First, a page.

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Sud Pacifico de Mexico Turns a Pickwick NiteCoach into a Train Car

The story of the amazing custom built Pickwick coaches designed by Dwight E. Austin began in 1923 when he was appointed the Superintendent of the Pickwick Stage Lines Body Works. His first design was the Pickwick Observation-Buffet Coach in 1925, followed two years later with the addition of an enclosed pilothouse for the driver as seen below in a photo from a Pickwick brochure image. All of Austin’s later designs can be viewed in an earlier article: Pickwick Motor Coach Designs.

The object of today’s post is one of the early Duplex Coaches that ended up in the Sud Pacifico de Mexico (Union Pacific’s Mexican lines 1880-’51) fleet of rolling stock. This unusual rail car is seen in the lead image and an enlargeable version above found via Actripity. Apparently, after it was removed from road service Union Pacific purchased it and converted the undercarriage of the machine for service south of the border.

  • Circa 1927 Pickwick Observation-Buffet Coach used by the Bus Line on some of its California runs.

From what can be observed in the Sud Pacifico de Mexico photo the conversion consisted of removing the steering gear and front axle and replacing it with a rail truck, the dual rear wheels were removed and bolt on cast metal wheels with steel tires were attached to the original rear drive axle.

The other modifications for railroad service included adding a windshield visor, a lamp, and a cow catcher. For hot weather use, the coach door was removed, and the upper doors of the cab were equipped with latches allowing them to open partly and scoop in outside air, the original hood sides were latched in the open position. The angled bucket-like device above the radiator apparently was either an expansion tank for the coolant or a tank with a valve used for adding more when necessary.

The photograph below courtesy of the Denver Post Archive contains an early Duplex Coach and a detail image of the easily removable power plant that the allowed for quick switching of the engine, clutch and cooling system assembly that limited downtime.

Tell us what you find of interest in these images. Thanks go out to contributor Gene Herman.

  • An early circa 1930 Pickwick “Duplex Coach” and a detail image of the quick change power plant.

14 responses to “Sud Pacifico de Mexico Turns a Pickwick NiteCoach into a Train Car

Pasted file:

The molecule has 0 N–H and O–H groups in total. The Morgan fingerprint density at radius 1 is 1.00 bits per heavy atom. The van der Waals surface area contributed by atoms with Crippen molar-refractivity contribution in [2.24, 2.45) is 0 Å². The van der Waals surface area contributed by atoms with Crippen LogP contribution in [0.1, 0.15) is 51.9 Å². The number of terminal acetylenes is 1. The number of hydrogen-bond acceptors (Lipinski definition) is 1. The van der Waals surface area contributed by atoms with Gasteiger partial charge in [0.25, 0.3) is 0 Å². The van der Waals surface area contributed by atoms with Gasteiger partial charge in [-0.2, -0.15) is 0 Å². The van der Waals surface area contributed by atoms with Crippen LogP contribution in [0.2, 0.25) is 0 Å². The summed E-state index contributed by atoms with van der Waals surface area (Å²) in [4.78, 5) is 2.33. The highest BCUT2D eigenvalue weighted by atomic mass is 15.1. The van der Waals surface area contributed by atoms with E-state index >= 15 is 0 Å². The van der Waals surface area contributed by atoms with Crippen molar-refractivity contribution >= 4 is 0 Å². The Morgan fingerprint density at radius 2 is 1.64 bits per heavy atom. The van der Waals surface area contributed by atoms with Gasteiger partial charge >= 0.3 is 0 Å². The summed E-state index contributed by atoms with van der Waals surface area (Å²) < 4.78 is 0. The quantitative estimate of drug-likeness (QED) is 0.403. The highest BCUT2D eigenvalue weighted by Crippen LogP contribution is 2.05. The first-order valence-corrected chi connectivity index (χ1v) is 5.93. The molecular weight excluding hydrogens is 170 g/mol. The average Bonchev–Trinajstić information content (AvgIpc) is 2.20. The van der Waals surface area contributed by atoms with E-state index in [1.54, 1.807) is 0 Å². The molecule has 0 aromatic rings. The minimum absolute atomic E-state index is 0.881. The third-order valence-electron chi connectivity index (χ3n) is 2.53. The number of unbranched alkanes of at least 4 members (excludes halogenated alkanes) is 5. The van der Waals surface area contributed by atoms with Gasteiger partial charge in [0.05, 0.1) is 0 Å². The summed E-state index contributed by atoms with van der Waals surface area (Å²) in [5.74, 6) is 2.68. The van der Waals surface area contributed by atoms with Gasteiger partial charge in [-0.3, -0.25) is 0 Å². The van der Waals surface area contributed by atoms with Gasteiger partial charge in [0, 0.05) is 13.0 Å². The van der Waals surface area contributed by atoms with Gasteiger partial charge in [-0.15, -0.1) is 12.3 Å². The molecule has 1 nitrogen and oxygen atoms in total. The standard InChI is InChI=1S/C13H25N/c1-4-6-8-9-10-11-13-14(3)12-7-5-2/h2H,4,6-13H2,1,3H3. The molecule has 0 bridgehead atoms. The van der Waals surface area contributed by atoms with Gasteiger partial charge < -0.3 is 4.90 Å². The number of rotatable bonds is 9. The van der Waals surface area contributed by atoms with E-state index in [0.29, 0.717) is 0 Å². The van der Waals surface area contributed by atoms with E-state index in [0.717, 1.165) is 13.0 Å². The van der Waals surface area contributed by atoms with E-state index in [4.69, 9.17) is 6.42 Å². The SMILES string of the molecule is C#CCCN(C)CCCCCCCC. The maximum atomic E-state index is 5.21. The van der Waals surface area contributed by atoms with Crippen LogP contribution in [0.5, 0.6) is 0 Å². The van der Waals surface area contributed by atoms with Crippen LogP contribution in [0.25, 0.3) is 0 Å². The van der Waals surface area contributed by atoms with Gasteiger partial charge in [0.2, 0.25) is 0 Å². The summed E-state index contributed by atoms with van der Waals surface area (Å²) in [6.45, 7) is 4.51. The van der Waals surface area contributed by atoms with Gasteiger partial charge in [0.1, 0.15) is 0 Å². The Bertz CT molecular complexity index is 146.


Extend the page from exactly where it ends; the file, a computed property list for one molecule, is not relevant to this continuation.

1. Everything old is new again. The current Amtrak “Superliner” cars have a similar arrangement with a full-length upper section, a shorter lower section nestled between the wheels, car entrance at the lower level and a connecting stairway.

  2. Looks like something out of a Stephen King movie. I’d think it would topple on the 1st curve. While I laughed at it, I bet someday, a more streamlined version will act as a spur rail bus, to get people to the main line. We can’t sit in traffic forever, and some sort of rail will be the norm. We won’t see it though. I believe, that “quick change” power plant is still used today in fleet trucks.

  3. I think that the bucket is a shield around the exhaust pipe. I’m certain that the Union Pacific shops would have turned out a more professional conversion. If it was done south of the border, they took a worn out bus and blacksmithed it to provide passenger service in a most inhospitable place. I give it a high grade for initiative, low for execution.

  4. I know that some of the big bands used some of these for cross country tours, but this is the first rail car conversion I have ever seen. The engine/trans power pack is still used in coaches today. Pull one out in a few hours with a good crew. Another of Dwight Austin’s ideas, along with the angle drive which made bus and coach travel feasible.

  5. Anyone know what the power plant was? Maybe a Hall-Scott? I wonder what sort of performance these things had – on the road I mean. Probably quite slow compared with today. Was there a heavy vehicle speed limit?

  6. Perhaps it is a coincidence, but “Sud Pacifico de Mexico” translates as “Southern Pacific of Mexico”. The original “Southern Pacific” (of the U.S.) also used those peculiar angled number boards mounted high on the fronts of their locomotives, and utilized the same typeface on the removable/replaceable number tiles.

  7. Perhaps not a lot of bus nuts in the Old Motor readership, but the Pickwick design was iconic and to see a body shell living even in this unbelievable configuration makes one want to go find it if it still were to exist and bring it home for restoration.

  8. The: “SKUNK TRAIN” so named for its several (Older)Single gasoline or diesel engine Motor-Rail Coaches — exists today, out on the Northern California Coast & Inland Forest, —a: 40 Mile ride from Fort Bragg (with a halfway stop for goodies!) To: Willits (& return) (There is also a live steam engine with passenger cars, too, called : the Super Skunk! Edwin W.

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